Colonial Sri Lanka: Visiting Galle’s Dutch fort tourist town

Where patients would once have convalesced, diners today enjoy alfresco meals on the covered terrace overlooking Galle’s beautiful natural harbour. Just a few metres away from the waves crush on the rocks, the restaurants and bars that can be found in the old Dutch Hospital complex are perhaps the best place to be in the town when the sun sets over the Indian Ocean.

This wonderful spot in southern Sri Lanka is where the Dutch built their biggest fort in the world in the 17th century. But unlike the Fort district in Colombo where the defensive walls have been destroyed, here the metre-thick construction survives intact. You can do a full circle of the ramparts – which stretch for 1.8 miles and enclose an area of 130 acres – in around an hour. Three sides of the defensives of the old town are surrounded by the sea, making for a picturesque stroll.

Ramparts of Galle’s old fort

Galle is an ideal excursion from Colombo, Sri Lanka’s capital, which can be reached by a pleasant two-hour train journey along the coast. Within the original fort walls, you’ll find that many of the old Dutch townhouses have been turned into trendy boutique hotels, art-filled shops and restaurants. Galle’s annual literature festival attracts people from the world over. Its hard to imagine that this was once the island’s most important port and an important stopping-off points for boats travelling between Europe and Asia.

For many Unesco World Heritage sites around the globe entrance fees are charged and visitors are restricted to fixed opening hours, but Galle is a living town that can be enjoyed throughout the day. There are tourists a plenty, however you also encounter important administrative functions, such as courts and government offices. Schools hold their assemblies outside on the grassy ramparts. Pupils also practice their cricket skills in nets within the old fortified area.

European explorers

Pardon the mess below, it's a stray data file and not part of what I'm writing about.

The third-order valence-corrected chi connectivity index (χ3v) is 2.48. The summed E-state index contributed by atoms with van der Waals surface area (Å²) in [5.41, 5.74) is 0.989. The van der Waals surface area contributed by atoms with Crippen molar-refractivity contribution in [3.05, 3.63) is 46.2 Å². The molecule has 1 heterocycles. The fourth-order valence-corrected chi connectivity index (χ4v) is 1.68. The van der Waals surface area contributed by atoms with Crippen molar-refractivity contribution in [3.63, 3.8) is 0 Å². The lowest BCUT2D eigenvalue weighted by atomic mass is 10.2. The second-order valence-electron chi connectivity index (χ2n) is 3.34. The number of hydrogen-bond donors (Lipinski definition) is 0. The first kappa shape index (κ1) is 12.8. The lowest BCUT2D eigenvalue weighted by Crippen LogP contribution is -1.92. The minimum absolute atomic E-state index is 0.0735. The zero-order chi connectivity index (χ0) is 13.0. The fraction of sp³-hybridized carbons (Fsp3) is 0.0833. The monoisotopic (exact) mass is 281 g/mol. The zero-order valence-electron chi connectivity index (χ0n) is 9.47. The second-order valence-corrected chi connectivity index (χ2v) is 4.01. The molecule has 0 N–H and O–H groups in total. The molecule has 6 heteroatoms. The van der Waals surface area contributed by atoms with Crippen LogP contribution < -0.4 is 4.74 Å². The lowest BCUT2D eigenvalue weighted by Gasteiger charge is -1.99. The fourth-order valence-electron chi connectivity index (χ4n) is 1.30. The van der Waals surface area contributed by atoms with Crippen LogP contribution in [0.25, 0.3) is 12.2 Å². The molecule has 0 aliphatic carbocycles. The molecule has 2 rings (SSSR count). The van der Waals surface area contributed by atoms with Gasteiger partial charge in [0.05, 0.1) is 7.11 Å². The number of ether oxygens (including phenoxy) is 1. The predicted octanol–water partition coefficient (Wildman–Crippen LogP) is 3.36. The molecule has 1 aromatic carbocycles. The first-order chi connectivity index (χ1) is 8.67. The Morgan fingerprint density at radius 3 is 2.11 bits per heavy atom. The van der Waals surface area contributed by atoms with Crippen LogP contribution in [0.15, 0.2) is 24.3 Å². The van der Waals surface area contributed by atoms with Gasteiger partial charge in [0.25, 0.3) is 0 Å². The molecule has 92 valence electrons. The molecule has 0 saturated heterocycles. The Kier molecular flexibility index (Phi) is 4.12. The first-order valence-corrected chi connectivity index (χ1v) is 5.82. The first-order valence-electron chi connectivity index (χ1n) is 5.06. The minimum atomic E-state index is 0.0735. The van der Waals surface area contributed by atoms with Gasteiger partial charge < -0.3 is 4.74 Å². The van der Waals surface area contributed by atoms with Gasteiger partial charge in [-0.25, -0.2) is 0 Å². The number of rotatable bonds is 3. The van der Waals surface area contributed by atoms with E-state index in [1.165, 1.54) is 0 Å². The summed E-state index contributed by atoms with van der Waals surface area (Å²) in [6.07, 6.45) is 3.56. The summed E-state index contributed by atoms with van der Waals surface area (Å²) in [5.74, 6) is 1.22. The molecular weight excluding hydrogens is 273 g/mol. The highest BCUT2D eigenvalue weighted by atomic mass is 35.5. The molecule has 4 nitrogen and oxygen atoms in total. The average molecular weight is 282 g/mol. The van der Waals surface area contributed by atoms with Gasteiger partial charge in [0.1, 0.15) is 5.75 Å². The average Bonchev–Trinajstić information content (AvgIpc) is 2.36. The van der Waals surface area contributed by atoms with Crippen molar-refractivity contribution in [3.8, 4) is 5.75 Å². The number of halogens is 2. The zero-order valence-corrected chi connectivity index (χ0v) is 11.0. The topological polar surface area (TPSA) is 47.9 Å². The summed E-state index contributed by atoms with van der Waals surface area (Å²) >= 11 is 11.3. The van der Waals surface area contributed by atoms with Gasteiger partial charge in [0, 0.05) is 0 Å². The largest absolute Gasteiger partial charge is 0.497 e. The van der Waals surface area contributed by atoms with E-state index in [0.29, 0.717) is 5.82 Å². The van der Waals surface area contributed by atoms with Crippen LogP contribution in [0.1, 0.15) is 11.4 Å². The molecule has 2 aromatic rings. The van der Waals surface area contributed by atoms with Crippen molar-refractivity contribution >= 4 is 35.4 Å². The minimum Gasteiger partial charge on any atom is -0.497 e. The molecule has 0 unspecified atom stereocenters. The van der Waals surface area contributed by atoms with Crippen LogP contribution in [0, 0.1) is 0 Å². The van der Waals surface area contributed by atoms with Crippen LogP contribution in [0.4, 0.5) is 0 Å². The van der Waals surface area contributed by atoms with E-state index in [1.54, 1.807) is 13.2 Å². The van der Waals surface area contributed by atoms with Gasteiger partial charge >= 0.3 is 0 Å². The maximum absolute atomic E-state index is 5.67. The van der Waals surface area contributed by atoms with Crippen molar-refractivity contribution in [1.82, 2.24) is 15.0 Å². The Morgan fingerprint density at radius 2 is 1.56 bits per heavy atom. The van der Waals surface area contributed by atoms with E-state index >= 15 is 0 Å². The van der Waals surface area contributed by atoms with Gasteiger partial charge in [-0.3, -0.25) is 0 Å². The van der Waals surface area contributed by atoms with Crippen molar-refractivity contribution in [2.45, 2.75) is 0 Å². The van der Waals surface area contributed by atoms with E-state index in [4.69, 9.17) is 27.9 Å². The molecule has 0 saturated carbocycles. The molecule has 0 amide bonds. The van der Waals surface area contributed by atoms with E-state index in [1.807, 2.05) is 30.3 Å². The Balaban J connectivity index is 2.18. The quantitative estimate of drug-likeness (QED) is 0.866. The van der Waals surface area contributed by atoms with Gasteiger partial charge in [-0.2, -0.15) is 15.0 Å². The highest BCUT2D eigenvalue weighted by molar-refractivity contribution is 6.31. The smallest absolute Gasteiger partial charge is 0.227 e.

Galle has been attracting explorers for centuries, but it was in 1589 that the first Europeans – the Portuguese who wanted to enter the spice trade – arrived here and built a fort. That structure has pretty much disappeared and has been replaced by the much larger later Dutch construction.

The Dutch East India Company – which managed to displace the Portuguese and made Galle the island’s most important port – started building their fort in 1663. Several structures were built into the walls, including a large spice warehouse next to the Old Gate. This original entrance features a carved British coat of arms above the entrance and inside you can see ‘VOC’ (the acronym in Dutch for the Dutch India Company) inscribed on the stone, alongside the date of construction (1669) and two lions flanked by cockerel. The Main Gate, which most visitors arriving by train pass through, dates from 1873 and was built to accommodate an increased flow of traffic.

Within the fort itself there are hundreds of historic houses, churches, temples and mosques. Even though the British replaced the Dutch as colonial rules in Sri Lanka in 1796, it is the latter’s architecture that dominates here. What is now the Amangalla Hotel, the most expensive place to stay in Galle today, was built as a house in 1684 for the Dutch governor and offices. It became the New Oriental Hotel and was a favourite for first class cruise ship passengers. You can enjoy a meal on the outside veranda, while the inside lounge, with its polished teak floors, ceiling fans and period furniture, is the perfect place to enjoy a cocktail and be entertained by the in-house pianist.

The Amangalla Hotel in Galle

Building of the Dutch Reformed Church started in 1752 to commemorate the birth of Commander Casparus de Jong’s daughter. Inside you’ll find a staircase leading up to the organ and an enclosed pulpit, while the floor and walls are lined with tombstones relocated from a Dutch cemetery. At the Dutch Hospital – the aforementioned place that now houses shops and restaurants – the dead are also commemorated in the form of a plaque to the victims of a plague.

But the fort’s walls are not just pleasant to look at. While the 2004 tsunami brought widespread devastation to buildings in Galle’s new town, those living inside the old defences fared much better. The Dutch-built walls protected residents and their property from the flood water. Galle Fort is today a wonderful place to visit and a highlight for many people travelling around Sri Lanka.

Galle’s Dutch Reformed Church

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